Where the Hell is Rip Curl Taking us in 08`?

For the fourth season in a row, the Rip Curl Pro Search event will throw a curveball at the world's best surfers, offering the ASP Top 45 a never-before-competed-at Dream Tour venue.

Stop No. 6 of 11 on the 2008 ASP World Tour, the Rip Curl Pro Search will once again pit the best surfers on the planet at a location that has never before hosted an ASP event. Previous Rip Curl Pro Search venues have included St. Leu on Reunion Island (2005), "La Jolla" mainland Mexico (2006) and El Gringo in Chile's port town of Arica (2007), but 2008's venue has been kept secret from the public at large.

Kelly Slater (USA), eight-time ASP World Champion and current ratings leader on the ASP World Tour, has been in staggering form this season, collecting four victories in five events (Gold Coast, Bells Beach, Tavarua and Jeffreys Bay), and will be the man to beat at the Rip Curl Pro Seach.

"I'm really relaxed," Slater said. "My life is really good personally and professionally. There's nothing side-tracking me and nothing in the way. I've got to take the same approach that I took at the start of the year, which is not being preoccupied, and just focus on what's happening right now and how do I maximize that."

The brilliant natural-footer has yet to be defeated by any of his fellow ASP Top 45 members in 2008, his only loss being at the hands of wildcard Manoa Drollet (PYF) at the Billabong Pro Teahupoo. "It's good for me because it puts all of the pressure on other peoples' shoulders," Slater said. "Winning in South Africa has put an immense amount of pressure on those guys, but No. 9 is still a long ways off."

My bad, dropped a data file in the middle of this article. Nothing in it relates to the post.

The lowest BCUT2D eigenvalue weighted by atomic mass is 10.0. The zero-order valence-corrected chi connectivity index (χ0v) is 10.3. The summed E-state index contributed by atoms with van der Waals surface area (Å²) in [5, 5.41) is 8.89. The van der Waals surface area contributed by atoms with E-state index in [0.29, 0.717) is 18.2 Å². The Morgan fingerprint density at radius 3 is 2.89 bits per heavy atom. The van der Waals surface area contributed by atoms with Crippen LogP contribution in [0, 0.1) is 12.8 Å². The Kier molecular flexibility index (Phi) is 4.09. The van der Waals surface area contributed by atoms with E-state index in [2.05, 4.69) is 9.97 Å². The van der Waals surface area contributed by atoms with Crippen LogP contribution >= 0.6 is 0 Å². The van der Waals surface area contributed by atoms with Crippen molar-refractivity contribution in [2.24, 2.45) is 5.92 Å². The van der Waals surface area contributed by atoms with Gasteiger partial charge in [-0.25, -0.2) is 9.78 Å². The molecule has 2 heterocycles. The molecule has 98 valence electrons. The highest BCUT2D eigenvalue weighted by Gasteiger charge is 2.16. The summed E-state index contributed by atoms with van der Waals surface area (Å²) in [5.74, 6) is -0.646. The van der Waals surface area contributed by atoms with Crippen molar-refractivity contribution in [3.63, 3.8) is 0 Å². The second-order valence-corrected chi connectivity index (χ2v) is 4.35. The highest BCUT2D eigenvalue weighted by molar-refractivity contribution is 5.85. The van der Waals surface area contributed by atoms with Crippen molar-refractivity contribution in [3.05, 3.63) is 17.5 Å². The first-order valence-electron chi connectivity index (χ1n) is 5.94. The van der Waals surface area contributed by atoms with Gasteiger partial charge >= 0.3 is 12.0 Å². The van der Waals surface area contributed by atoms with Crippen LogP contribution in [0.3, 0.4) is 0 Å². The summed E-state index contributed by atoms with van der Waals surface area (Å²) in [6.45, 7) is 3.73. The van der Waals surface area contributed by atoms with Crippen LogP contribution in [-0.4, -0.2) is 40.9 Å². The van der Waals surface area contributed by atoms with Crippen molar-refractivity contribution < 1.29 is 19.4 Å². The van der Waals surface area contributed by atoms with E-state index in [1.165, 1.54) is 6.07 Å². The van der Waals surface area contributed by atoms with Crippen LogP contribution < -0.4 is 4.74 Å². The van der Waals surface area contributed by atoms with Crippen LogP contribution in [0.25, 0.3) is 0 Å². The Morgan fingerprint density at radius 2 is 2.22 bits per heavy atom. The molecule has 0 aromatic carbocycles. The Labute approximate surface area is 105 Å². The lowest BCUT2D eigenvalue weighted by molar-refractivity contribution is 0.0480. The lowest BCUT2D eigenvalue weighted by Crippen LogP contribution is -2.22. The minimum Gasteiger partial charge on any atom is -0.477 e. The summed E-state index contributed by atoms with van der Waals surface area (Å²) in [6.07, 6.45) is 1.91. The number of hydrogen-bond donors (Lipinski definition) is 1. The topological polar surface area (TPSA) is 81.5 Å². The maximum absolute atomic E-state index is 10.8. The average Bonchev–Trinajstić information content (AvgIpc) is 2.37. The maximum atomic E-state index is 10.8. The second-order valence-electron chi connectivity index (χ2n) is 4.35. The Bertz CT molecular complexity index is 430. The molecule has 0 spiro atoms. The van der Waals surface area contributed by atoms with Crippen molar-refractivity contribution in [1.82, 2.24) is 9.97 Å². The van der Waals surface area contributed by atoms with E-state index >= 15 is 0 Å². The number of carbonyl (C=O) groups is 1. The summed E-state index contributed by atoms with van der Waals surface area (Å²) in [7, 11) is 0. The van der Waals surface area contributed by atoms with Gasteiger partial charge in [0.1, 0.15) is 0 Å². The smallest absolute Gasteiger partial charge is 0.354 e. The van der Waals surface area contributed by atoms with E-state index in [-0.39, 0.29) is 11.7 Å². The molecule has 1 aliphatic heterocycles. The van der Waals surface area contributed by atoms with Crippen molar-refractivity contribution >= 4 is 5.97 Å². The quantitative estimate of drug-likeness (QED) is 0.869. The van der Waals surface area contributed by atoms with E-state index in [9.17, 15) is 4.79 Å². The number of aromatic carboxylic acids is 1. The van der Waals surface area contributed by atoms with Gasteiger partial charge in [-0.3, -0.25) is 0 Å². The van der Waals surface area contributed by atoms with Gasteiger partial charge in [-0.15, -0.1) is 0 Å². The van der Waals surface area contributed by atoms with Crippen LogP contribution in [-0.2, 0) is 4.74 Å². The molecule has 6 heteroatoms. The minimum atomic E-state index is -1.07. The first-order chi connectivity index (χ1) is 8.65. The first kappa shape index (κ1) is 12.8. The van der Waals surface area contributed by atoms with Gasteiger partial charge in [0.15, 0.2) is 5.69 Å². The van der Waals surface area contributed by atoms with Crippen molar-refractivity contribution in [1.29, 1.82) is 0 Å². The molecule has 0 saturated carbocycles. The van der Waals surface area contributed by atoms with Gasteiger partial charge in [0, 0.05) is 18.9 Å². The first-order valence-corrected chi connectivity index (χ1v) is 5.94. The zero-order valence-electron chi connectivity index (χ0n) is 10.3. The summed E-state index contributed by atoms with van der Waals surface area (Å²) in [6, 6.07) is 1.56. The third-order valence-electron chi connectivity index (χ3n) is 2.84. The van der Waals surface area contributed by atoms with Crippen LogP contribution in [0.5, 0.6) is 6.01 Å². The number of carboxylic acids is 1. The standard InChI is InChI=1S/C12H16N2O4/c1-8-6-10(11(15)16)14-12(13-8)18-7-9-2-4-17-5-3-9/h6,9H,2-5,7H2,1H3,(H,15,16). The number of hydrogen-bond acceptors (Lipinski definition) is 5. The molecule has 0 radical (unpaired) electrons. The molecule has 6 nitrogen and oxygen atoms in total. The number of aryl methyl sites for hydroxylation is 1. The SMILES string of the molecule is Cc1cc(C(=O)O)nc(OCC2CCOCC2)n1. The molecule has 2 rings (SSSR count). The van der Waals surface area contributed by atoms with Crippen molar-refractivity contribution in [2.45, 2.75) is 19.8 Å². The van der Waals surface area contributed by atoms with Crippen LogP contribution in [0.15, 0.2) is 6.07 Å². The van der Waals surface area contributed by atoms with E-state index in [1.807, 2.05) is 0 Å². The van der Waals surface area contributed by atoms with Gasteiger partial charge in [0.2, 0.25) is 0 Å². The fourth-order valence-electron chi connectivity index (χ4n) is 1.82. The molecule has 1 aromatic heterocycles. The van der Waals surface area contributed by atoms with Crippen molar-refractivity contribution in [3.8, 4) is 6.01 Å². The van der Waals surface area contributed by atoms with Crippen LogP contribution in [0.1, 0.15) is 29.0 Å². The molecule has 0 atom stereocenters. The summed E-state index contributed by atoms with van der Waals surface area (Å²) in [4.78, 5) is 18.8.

Mick Fanning (AUS), reigning ASP World Champion, is sitting No. 4 on this season's ASP World Tour ratings following his runner-up finish at the Billabong Pro Jeffreys Bay, but knows he has to make up some ground at the Rip Curl Pro Search if he is to have any chance at defending his ASP World Title.

"I will be going to the Rip Curl Search giving it my all," Fanning said. "I think if Kelly wins another event, the race for the ASP World Title will be pretty much over. Whoever is going to give him a run will have to start winning events."

Andy Irons (HAW), current ASP World No. 8 and two-time past champion of the Rip Curl Pro Search event (2006, 2007), has proven time and again that he is the form surfer on tour in unfamilar conditions and will look to make it a three-peat at this season's venue.

"It's an even playing field because most people haven't surfed those spots before," Irons said. "In the beginning of the year, there are always rumors of where the Search event will be, so it's always fun to finally get the real scoop on the venue, and the next step, if I hadn't been there in the past, (like Chile) is talking to people who have been there before to mentally prepare.

When the Rip Curl Pro Search events are happing there is an exciting, competitive, nervous feeling in the air. You can see it in all of the competitors." Bede Durbidge (AUS), current No. 3 on the ASP World Tour, is another who embraces the changing venue of the Rip Curl Pro Search and is excited to get the 2008 event underway.

"I think it's awesome how Rip Curl change the location of their Search event each year," Durbidge said. "I get so excited to hear where it's going to be and I'm sure all the other surfers do too. It's the only event on tour that changes every year and that's what all surfers want to do is surf new locations around the world. So we're really lucky to have the Search event on the calendar each year."